Tissington Hall

Tissington Hall

Description: The hall was built by Francis FitzHerbert in 1609 (this replaced a moated manor house that was to the north of the church). However, the top floor of the house wasn’t added until 1700 and Joseph Pickford (a well known Derby Architect) remodeled the West Aspect in 1780 by adding a projecting central bay and open arcading on the ground floor. The Library and Billiard Room wing was completed by the architect Arnold Mitchell for the 5th Baronet (The Rev. Sir Richard FitzHerbert) in 1902. He also joined the Servant’s house to the main hall, this was then converted into two separate flats in 1994.

The hall has always been home to the FitzHerbert family and has served as their main home for nearly 400 years though the family has lived in the village for 500 years.

The FitzHerbert family originally came to England with William the Conqueror and settled in Derbyshire when William FitzHerbert was granted the Manor of Norbury in 1125.

There are two sides to the family – one side using a capital ‘H’ and he other side without – the side without (the Fitzherberts) live in Staffordshire. The capital letter means that the two sides of the family can be distinguished whilst still retaining the same surname (the Fitzherberts being the Roman Catholic side of the family). Captain William FitzHerbert fought for the Royalists in the English Civil War.

The estate at Tissington came into the hands of the FitzHerbert family when Nicholas FitzHerbert married the heiress Cicely Francis in the late 15th Century.

Colonel Sir Ralph Knight fought for the Parliamentarians in the Civil War (the Knights are another branch of the family tied in with the family estates in Warsop – there are portraits of them at the hall.)

Sir William FitzHerbert was given a Baronetcy by George 3rd in 1784 for acting as Minister for Woods and Rivers and for his role as Gentleman Usher to the King.

Sir William’s Brother – Alleyne FitzHerbert later became Lord St Helens. He was ambassador and plenipotentiary in Russia, Spain, France and other European countries in the late 18th and Early 19th Centuries. During this time he collected much of the art and furniture that is house today.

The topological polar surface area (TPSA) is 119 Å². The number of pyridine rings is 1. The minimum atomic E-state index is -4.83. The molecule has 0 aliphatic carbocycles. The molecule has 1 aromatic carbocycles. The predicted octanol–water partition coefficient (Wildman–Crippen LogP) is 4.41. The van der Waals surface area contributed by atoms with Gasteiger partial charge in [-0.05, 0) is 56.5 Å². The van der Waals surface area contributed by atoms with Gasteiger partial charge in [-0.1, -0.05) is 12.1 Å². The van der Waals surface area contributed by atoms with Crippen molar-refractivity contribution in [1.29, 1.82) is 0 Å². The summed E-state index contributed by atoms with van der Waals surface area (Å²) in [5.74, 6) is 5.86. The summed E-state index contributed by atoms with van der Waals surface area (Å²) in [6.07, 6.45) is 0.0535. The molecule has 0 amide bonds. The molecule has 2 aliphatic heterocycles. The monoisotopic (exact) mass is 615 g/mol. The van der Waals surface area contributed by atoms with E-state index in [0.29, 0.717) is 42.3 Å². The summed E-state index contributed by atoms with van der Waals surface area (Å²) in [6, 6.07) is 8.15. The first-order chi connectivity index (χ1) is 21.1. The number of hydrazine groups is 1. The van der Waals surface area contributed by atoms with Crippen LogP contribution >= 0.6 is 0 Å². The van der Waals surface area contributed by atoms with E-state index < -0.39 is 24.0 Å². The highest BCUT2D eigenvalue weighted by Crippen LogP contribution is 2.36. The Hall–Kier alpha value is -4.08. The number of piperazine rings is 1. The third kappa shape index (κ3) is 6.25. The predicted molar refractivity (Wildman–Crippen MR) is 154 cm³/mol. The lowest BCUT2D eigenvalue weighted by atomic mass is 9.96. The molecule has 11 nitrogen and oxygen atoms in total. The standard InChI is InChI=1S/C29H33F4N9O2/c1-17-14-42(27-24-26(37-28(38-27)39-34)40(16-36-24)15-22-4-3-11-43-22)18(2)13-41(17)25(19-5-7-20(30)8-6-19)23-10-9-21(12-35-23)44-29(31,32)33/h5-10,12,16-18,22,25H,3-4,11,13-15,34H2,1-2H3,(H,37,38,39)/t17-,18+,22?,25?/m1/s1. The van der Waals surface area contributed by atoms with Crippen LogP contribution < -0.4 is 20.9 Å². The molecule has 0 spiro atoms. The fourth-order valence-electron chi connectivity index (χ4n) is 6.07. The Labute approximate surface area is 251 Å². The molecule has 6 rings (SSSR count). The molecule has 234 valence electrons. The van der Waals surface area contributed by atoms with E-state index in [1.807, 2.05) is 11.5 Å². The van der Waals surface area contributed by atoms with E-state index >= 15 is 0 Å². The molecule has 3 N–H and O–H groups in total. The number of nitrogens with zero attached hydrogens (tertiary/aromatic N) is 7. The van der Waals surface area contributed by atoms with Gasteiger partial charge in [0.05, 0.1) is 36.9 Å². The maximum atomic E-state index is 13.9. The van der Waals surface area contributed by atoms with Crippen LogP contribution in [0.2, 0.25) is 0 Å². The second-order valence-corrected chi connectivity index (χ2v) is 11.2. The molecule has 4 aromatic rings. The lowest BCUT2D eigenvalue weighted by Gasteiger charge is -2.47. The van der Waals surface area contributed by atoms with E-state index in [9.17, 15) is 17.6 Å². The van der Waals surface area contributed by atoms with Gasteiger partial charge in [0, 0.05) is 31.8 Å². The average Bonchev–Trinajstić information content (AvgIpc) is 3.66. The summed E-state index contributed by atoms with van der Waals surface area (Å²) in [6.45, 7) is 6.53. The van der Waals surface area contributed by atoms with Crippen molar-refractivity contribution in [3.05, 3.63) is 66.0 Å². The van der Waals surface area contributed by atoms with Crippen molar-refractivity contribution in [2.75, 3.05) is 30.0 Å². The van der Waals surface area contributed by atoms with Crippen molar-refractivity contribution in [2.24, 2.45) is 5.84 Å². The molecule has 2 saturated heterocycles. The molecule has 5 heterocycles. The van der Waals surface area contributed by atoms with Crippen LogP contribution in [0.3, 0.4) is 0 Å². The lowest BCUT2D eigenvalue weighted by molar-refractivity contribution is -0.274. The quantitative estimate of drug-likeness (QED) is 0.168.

The first Sir William was succeeded by his eldest son, Anthony in 1791. Anthony’s brother, Henry (1783-1859), inherited the manor as a minor in 1798 and built extensively in and around the village during the 60 years he was there. He built most of the cottages standing in the village today.

Ghost ratings:
– The library contains 3,016 books, many old books belonging to previous baronets. Unexplained noises have been heard, temperature drops felt and a lamp seen to move with no-one near it.

– According to Sir Richard when a ghost group were in the snooker room carrying out experiments their dowsing rods and crystal ‘went nuts’. Also a piece of picture frame was found on the floor – the dowsing suggested the spirit of ‘Mary’ did it.

– Part of the paneling in the Drawing Room had to be replaced after the fire that left Mina FitzHerbert with fatal injuries. Her ghost has been seen here.

– In the West Drawing Room Sir Richard was with some members of the public and a man asked out for Wilhelmina to show herself, as he did it there was a huge flash of light, he asked again and the same happened.

– In room four a camera caught the image of someone falling backwards, the tape has been lost. People have felt the bed rocking and felt a presence standing over them and smelt the scent of lavender.

– The ghost of a man called ‘Williamson’ walks in the Cellar. Sir R doesn’t know of a man with that name but says so many people have worked here over the years there’s no reason why not
Spooky experiences:
– On 20th August 1862 Mina (Wilhelmina) FitzHerbert was caught in a fire. Reports conflict as to whether it occurred in Bedroom 4 or in the Drawing Room. Unfortunately she died from her injuries around the 15th September 1862.


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